I want to begin my post by first talking about the Colnago C59.
The Colnago C59 was first unveiled in March 2010. Not only was it light (frame weight is approximately 1000g), it was also stiff where it mattered. The C59 could perform double-duty for the sprints, as well as for the climbs. Hence, my interest was piqued when Bike Radar broke the news that Colnago had launched their first disc brake-equipped road bike called the C59 Disc.
While the C59 Disc has received a lot of attention from the press, many have forgotten that a small fledgling company called Volagi, based in Cotati, California, had already spec-ed disc brakes on a high-end performance carbon bike, the Liscio. I first heard about the Liscio from Volagi’s much-publicized trial with Specialized Bicycles, but I was more intrigued by the disc brakes (and the LongBow Flex stays) on the Liscio. While disc brakes have been around the cycling world for a while now (see this article written by James Huang and Matt Pacocha), it was only in September 2010, that the Liscio, the first “high performance carbon road bike with disk brakes”, made its debut.
Volagi had a significant first-mover advantage when it released the Liscio. While all the other major bike companies were keeping their cards close to their chest, Volagi took the risks of designing, manufacturing, and selling a product that had not been mass-produced before, and prayed that their product would catch on. In doing so, they acquired significant know-how relating to the design and manufacture of disc brake-equipped road bikes. Designing and manufacturing a disc brake-equipped road bike isn’t as simple as “slapping on disc brakes”, there is a lot of testing and calibration of the frame and components to ensure that you don’t perform an endo when pulling on the brakes. In addition, you don’t want to haul an otherwise 16 lb carbon bike with 2 lbs of disc brake components. In the process, they also collaborated with Avid and Tektro.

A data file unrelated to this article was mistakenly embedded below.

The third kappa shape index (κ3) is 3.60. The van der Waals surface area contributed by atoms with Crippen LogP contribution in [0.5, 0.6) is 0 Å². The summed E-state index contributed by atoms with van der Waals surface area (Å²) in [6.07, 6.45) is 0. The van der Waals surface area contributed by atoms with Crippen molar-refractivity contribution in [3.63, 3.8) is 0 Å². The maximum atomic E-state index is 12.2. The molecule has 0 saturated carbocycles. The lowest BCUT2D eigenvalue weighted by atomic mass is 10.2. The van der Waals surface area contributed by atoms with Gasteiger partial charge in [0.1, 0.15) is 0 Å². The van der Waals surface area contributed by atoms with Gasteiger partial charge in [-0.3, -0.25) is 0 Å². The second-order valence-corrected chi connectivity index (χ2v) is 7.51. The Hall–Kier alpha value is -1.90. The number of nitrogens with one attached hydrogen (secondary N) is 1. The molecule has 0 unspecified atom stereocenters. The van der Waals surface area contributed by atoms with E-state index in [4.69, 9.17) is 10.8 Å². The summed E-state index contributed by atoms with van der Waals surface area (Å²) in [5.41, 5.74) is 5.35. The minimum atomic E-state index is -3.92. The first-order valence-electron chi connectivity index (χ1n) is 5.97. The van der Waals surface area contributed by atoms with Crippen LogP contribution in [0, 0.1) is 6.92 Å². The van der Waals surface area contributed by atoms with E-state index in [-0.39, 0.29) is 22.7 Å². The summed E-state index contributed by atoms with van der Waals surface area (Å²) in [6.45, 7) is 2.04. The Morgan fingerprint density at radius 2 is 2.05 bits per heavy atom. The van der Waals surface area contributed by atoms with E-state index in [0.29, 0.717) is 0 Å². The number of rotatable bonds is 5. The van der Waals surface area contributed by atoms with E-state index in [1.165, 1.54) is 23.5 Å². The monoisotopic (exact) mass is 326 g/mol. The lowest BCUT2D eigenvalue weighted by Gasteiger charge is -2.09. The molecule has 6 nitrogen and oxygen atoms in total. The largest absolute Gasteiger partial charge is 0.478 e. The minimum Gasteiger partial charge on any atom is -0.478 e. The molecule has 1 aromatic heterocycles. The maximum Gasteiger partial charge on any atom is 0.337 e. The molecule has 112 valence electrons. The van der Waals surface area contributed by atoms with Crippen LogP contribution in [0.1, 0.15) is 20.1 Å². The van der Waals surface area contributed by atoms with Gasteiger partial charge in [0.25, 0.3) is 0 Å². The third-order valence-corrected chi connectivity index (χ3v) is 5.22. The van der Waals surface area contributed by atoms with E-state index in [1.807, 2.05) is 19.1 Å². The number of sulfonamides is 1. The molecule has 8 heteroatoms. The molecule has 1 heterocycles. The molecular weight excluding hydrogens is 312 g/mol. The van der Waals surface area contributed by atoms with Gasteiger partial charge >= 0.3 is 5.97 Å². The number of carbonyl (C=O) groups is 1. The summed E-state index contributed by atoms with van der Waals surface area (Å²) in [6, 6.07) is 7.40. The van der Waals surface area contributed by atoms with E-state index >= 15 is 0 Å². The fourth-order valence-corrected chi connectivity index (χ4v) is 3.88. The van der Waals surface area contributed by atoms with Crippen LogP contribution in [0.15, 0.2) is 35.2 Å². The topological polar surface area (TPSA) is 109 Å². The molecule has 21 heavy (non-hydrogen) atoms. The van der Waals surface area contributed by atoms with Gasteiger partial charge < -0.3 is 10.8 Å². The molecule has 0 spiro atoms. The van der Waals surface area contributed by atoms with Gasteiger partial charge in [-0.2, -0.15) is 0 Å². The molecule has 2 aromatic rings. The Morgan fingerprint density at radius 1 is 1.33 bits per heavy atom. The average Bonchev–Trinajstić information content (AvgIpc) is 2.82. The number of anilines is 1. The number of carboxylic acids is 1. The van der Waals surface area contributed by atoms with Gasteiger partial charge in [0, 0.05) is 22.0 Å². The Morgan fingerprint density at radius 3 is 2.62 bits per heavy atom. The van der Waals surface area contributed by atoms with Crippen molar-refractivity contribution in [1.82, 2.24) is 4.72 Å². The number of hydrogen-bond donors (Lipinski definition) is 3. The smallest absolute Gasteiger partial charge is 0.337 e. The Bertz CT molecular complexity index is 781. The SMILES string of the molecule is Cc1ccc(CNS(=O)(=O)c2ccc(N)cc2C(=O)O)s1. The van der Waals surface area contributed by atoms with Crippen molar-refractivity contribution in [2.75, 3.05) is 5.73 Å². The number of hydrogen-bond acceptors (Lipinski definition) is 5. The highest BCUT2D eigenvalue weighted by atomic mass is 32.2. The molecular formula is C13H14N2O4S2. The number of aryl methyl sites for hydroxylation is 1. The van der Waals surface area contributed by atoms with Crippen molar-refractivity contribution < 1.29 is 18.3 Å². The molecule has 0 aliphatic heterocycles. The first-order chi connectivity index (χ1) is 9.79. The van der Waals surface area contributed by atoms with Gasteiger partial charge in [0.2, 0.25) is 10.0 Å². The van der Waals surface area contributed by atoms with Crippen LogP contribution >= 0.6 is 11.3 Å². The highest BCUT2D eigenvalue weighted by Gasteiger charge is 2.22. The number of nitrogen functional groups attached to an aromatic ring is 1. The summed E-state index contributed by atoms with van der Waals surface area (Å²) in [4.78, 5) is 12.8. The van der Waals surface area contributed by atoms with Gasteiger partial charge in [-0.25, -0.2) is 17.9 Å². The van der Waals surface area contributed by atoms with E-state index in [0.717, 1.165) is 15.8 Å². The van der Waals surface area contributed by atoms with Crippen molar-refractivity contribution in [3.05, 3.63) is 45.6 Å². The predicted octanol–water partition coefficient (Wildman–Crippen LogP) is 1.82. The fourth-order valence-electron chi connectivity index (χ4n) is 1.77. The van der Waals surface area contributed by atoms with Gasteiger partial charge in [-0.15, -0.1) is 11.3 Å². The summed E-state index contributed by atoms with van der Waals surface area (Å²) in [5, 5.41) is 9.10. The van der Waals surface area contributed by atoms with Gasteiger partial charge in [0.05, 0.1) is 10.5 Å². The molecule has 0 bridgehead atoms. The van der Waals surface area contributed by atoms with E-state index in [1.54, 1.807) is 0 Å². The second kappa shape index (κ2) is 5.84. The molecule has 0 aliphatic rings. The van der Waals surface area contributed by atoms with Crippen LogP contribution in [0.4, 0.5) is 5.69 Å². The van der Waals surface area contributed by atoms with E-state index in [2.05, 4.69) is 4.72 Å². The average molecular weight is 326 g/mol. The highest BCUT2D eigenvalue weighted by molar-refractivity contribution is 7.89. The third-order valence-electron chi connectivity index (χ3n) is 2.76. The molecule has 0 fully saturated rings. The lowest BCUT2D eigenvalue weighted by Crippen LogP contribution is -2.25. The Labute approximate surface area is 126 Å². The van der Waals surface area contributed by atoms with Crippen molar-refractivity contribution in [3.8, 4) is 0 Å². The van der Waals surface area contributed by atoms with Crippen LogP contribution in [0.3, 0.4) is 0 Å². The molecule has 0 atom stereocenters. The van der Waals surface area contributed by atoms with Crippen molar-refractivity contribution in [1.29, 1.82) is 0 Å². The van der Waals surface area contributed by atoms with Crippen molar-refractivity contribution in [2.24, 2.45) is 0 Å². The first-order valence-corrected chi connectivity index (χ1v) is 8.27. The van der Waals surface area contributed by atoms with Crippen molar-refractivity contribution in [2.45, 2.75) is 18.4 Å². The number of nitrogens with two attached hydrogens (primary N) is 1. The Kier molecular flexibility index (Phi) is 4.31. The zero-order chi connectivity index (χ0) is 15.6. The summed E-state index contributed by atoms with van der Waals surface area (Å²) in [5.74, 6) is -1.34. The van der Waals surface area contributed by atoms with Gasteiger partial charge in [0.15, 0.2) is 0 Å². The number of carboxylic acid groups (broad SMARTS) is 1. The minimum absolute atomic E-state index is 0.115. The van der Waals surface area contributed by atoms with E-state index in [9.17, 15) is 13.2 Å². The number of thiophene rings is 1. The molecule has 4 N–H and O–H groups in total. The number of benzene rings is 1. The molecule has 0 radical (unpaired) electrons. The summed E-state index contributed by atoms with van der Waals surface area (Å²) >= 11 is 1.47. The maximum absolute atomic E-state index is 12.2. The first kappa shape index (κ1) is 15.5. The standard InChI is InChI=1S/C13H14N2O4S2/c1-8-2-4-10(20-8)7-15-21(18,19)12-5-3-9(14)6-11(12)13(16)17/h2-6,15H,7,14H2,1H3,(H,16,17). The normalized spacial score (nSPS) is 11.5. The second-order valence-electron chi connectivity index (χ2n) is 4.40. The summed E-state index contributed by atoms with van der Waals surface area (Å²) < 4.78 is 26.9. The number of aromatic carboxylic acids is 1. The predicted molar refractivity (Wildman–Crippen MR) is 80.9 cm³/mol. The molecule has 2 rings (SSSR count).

While I haven’t ridden the Liscio or the C59 Disc, I wonder if the C59 Disc offers a better ride and braking experience than the Liscio, given the significant resources that Colnago has at its disposal. Granted, the Liscio is aimed at the ultra endurance cyclist, while the C59 Disc is aimed at the…well, I don’t know who Colnago’s target customer is, but the C59 line is Colnago’s flagship line, and I would expect some competitive dynamics, especially if Colnago markets the C59 Disc towards the ultra endurance cyclists and prices it competitively.
Now that Colnago has responded to Volagi with their C59 Disc, what is Volagi going to do? I certainly don’t expect them to sue Colnago for patent infringement (sorry, I couldn’t resist), but I’d like to know how they will respond as the C59 Disc certainly represents a credible threat to their position in the market segment for disc brake-equipped road bikes. I’m also interested in learning how the other bike manufacturers, like Trek and Specialized, wheel manufacturers, and component manufacturers are going to respond.
This may just be the genesis of an entirely new product category.
Note: As of today, I’ve also learned that Volagi is planning to debut the TRP Parabox (hydraulic disc brakes) and Di2 on their Liscio at Interbike in 2012.